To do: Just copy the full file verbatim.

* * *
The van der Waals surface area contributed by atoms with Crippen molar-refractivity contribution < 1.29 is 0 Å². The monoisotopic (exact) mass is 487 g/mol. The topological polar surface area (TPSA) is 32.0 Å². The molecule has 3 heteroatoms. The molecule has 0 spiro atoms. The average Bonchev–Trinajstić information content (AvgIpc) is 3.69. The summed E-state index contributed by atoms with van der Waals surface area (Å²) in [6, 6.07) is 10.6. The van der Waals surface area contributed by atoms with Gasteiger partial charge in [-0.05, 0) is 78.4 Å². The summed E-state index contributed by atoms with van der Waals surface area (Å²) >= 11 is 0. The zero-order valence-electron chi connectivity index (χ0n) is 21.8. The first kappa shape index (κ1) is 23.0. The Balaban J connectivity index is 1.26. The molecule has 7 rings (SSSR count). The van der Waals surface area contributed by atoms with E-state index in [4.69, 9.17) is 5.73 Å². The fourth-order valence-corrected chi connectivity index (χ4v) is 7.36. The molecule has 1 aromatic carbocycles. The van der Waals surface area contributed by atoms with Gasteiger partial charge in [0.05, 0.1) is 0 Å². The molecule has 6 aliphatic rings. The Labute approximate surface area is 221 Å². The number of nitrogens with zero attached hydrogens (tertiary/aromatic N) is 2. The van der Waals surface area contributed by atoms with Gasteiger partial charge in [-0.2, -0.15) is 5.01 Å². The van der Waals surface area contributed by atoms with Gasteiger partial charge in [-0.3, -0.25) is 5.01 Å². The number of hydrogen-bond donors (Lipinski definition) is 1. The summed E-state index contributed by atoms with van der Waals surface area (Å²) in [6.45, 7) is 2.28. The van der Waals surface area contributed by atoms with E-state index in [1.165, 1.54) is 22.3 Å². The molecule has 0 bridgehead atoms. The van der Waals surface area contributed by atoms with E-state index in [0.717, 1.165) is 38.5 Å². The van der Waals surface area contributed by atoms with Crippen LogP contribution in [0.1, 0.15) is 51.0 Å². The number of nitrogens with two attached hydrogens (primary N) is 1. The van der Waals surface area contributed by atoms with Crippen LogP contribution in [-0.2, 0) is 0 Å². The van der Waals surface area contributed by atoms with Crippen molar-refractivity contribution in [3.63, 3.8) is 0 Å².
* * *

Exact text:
The van der Waals surface area contributed by atoms with Crippen molar-refractivity contribution < 1.29 is 0 Å². The monoisotopic (exact) mass is 487 g/mol. The topological polar surface area (TPSA) is 32.0 Å². The molecule has 3 heteroatoms. The molecule has 0 spiro atoms. The average Bonchev–Trinajstić information content (AvgIpc) is 3.69. The summed E-state index contributed by atoms with van der Waals surface area (Å²) in [6, 6.07) is 10.6. The van der Waals surface area contributed by atoms with Gasteiger partial charge in [-0.05, 0) is 78.4 Å². The summed E-state index contributed by atoms with van der Waals surface area (Å²) >= 11 is 0. The zero-order valence-electron chi connectivity index (χ0n) is 21.8. The first kappa shape index (κ1) is 23.0. The Balaban J connectivity index is 1.26. The molecule has 7 rings (SSSR count). The van der Waals surface area contributed by atoms with E-state index in [4.69, 9.17) is 5.73 Å². The fourth-order valence-corrected chi connectivity index (χ4v) is 7.36. The molecule has 1 aromatic carbocycles. The van der Waals surface area contributed by atoms with Gasteiger partial charge in [0.05, 0.1) is 0 Å². The molecule has 6 aliphatic rings. The Labute approximate surface area is 221 Å². The number of nitrogens with zero attached hydrogens (tertiary/aromatic N) is 2. The van der Waals surface area contributed by atoms with Gasteiger partial charge in [-0.2, -0.15) is 5.01 Å². The van der Waals surface area contributed by atoms with Gasteiger partial charge in [-0.3, -0.25) is 5.01 Å². The number of hydrogen-bond donors (Lipinski definition) is 1. The summed E-state index contributed by atoms with van der Waals surface area (Å²) in [6.45, 7) is 2.28. The van der Waals surface area contributed by atoms with E-state index in [1.165, 1.54) is 22.3 Å². The molecule has 0 bridgehead atoms. The van der Waals surface area contributed by atoms with E-state index in [0.717, 1.165) is 38.5 Å². The van der Waals surface area contributed by atoms with Crippen LogP contribution in [0.1, 0.15) is 51.0 Å². The number of nitrogens with two attached hydrogens (primary N) is 1. The van der Waals surface area contributed by atoms with Crippen LogP contribution in [-0.2, 0) is 0 Å². The van der Waals surface area contributed by atoms with Crippen molar-refractivity contribution in [3.63, 3.8) is 0 Å².